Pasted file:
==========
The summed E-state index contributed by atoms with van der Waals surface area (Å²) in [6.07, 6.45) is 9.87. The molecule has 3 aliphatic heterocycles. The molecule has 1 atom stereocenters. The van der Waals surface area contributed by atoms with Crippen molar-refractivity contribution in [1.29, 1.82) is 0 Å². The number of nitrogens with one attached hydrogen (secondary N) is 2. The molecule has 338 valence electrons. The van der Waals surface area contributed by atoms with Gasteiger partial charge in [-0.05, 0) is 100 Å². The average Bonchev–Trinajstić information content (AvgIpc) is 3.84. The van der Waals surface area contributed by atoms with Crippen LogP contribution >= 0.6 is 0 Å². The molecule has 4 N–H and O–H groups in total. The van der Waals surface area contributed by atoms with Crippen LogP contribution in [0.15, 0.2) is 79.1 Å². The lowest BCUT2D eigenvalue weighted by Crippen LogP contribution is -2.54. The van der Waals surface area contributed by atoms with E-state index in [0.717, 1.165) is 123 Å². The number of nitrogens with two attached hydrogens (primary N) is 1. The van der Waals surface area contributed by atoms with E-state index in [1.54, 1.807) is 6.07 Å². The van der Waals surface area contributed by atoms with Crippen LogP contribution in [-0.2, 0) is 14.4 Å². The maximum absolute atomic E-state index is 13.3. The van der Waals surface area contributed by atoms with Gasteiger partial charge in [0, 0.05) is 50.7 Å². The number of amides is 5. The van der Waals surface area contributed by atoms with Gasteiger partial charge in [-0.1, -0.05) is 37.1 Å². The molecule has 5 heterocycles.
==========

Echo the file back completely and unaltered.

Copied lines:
The summed E-state index contributed by atoms with van der Waals surface area (Å²) in [6.07, 6.45) is 9.87. The molecule has 3 aliphatic heterocycles. The molecule has 1 atom stereocenters. The van der Waals surface area contributed by atoms with Crippen molar-refractivity contribution in [1.29, 1.82) is 0 Å². The number of nitrogens with one attached hydrogen (secondary N) is 2. The molecule has 338 valence electrons. The van der Waals surface area contributed by atoms with Gasteiger partial charge in [-0.05, 0) is 100 Å². The average Bonchev–Trinajstić information content (AvgIpc) is 3.84. The van der Waals surface area contributed by atoms with Crippen LogP contribution >= 0.6 is 0 Å². The molecule has 4 N–H and O–H groups in total. The van der Waals surface area contributed by atoms with Crippen LogP contribution in [0.15, 0.2) is 79.1 Å². The lowest BCUT2D eigenvalue weighted by Crippen LogP contribution is -2.54. The van der Waals surface area contributed by atoms with E-state index in [0.717, 1.165) is 123 Å². The number of nitrogens with two attached hydrogens (primary N) is 1. The van der Waals surface area contributed by atoms with E-state index in [1.54, 1.807) is 6.07 Å². The van der Waals surface area contributed by atoms with Crippen LogP contribution in [-0.2, 0) is 14.4 Å². The maximum absolute atomic E-state index is 13.3. The van der Waals surface area contributed by atoms with Gasteiger partial charge in [0, 0.05) is 50.7 Å². The number of amides is 5. The van der Waals surface area contributed by atoms with Gasteiger partial charge in [-0.1, -0.05) is 37.1 Å². The molecule has 5 heterocycles.